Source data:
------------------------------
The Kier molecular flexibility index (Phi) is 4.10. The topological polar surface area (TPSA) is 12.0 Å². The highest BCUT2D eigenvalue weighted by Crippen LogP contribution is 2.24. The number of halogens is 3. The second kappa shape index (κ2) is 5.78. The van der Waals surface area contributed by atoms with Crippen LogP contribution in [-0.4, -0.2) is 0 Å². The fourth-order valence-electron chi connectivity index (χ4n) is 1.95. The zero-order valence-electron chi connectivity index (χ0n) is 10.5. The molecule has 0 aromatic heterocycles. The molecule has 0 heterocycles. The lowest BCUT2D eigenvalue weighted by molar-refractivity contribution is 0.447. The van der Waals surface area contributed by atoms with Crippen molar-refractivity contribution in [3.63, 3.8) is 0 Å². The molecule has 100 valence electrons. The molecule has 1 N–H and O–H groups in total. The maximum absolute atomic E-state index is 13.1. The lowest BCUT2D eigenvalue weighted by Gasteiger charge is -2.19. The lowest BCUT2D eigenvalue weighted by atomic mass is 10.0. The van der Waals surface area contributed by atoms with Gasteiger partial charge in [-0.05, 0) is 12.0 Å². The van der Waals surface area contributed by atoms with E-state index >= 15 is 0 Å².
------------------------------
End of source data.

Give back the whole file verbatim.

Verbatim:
The Kier molecular flexibility index (Phi) is 4.10. The topological polar surface area (TPSA) is 12.0 Å². The highest BCUT2D eigenvalue weighted by Crippen LogP contribution is 2.24. The number of halogens is 3. The second kappa shape index (κ2) is 5.78. The van der Waals surface area contributed by atoms with Crippen LogP contribution in [-0.4, -0.2) is 0 Å². The fourth-order valence-electron chi connectivity index (χ4n) is 1.95. The zero-order valence-electron chi connectivity index (χ0n) is 10.5. The molecule has 0 aromatic heterocycles. The molecule has 0 heterocycles. The lowest BCUT2D eigenvalue weighted by molar-refractivity contribution is 0.447. The van der Waals surface area contributed by atoms with Crippen molar-refractivity contribution in [3.63, 3.8) is 0 Å². The molecule has 100 valence electrons. The molecule has 1 N–H and O–H groups in total. The maximum absolute atomic E-state index is 13.1. The lowest BCUT2D eigenvalue weighted by Gasteiger charge is -2.19. The lowest BCUT2D eigenvalue weighted by atomic mass is 10.0. The van der Waals surface area contributed by atoms with Gasteiger partial charge in [-0.05, 0) is 12.0 Å². The van der Waals surface area contributed by atoms with E-state index >= 15 is 0 Å².